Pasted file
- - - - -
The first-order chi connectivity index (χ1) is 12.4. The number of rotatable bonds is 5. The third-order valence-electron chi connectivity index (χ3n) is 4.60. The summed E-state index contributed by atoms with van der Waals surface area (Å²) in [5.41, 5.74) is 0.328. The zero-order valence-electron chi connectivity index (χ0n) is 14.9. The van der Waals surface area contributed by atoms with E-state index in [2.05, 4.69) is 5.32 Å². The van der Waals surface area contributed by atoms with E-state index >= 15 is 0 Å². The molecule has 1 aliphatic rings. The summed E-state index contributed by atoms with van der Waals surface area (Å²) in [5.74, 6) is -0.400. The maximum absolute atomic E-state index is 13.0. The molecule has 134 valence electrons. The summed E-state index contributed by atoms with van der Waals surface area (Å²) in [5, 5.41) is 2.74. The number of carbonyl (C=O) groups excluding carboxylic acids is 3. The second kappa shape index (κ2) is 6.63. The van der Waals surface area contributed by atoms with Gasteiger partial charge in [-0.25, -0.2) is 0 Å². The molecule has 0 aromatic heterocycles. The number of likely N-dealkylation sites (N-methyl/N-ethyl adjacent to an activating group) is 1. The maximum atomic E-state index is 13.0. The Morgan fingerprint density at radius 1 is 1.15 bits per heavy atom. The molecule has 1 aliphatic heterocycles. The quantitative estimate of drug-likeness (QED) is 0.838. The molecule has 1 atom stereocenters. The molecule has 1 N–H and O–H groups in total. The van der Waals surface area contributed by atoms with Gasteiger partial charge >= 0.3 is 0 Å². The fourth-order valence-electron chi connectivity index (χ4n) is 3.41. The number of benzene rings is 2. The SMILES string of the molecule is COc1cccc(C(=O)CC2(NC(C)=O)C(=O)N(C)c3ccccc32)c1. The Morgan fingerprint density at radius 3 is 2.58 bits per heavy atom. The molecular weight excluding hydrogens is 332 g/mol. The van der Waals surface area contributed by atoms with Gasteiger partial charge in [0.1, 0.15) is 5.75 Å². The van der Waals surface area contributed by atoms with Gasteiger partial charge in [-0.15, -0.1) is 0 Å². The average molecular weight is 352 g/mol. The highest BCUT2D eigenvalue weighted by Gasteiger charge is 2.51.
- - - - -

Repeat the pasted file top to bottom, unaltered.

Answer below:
The first-order chi connectivity index (χ1) is 12.4. The number of rotatable bonds is 5. The third-order valence-electron chi connectivity index (χ3n) is 4.60. The summed E-state index contributed by atoms with van der Waals surface area (Å²) in [5.41, 5.74) is 0.328. The zero-order valence-electron chi connectivity index (χ0n) is 14.9. The van der Waals surface area contributed by atoms with E-state index in [2.05, 4.69) is 5.32 Å². The van der Waals surface area contributed by atoms with E-state index >= 15 is 0 Å². The molecule has 1 aliphatic rings. The summed E-state index contributed by atoms with van der Waals surface area (Å²) in [5.74, 6) is -0.400. The maximum absolute atomic E-state index is 13.0. The molecule has 134 valence electrons. The summed E-state index contributed by atoms with van der Waals surface area (Å²) in [5, 5.41) is 2.74. The number of carbonyl (C=O) groups excluding carboxylic acids is 3. The second kappa shape index (κ2) is 6.63. The van der Waals surface area contributed by atoms with Gasteiger partial charge in [-0.25, -0.2) is 0 Å². The molecule has 0 aromatic heterocycles. The number of likely N-dealkylation sites (N-methyl/N-ethyl adjacent to an activating group) is 1. The maximum atomic E-state index is 13.0. The Morgan fingerprint density at radius 1 is 1.15 bits per heavy atom. The molecule has 1 aliphatic heterocycles. The quantitative estimate of drug-likeness (QED) is 0.838. The molecule has 1 atom stereocenters. The molecule has 1 N–H and O–H groups in total. The van der Waals surface area contributed by atoms with Gasteiger partial charge >= 0.3 is 0 Å². The fourth-order valence-electron chi connectivity index (χ4n) is 3.41. The number of benzene rings is 2. The SMILES string of the molecule is COc1cccc(C(=O)CC2(NC(C)=O)C(=O)N(C)c3ccccc32)c1. The Morgan fingerprint density at radius 3 is 2.58 bits per heavy atom. The molecular weight excluding hydrogens is 332 g/mol. The van der Waals surface area contributed by atoms with Gasteiger partial charge in [0.1, 0.15) is 5.75 Å². The van der Waals surface area contributed by atoms with Gasteiger partial charge in [-0.15, -0.1) is 0 Å². The average molecular weight is 352 g/mol. The highest BCUT2D eigenvalue weighted by Gasteiger charge is 2.51.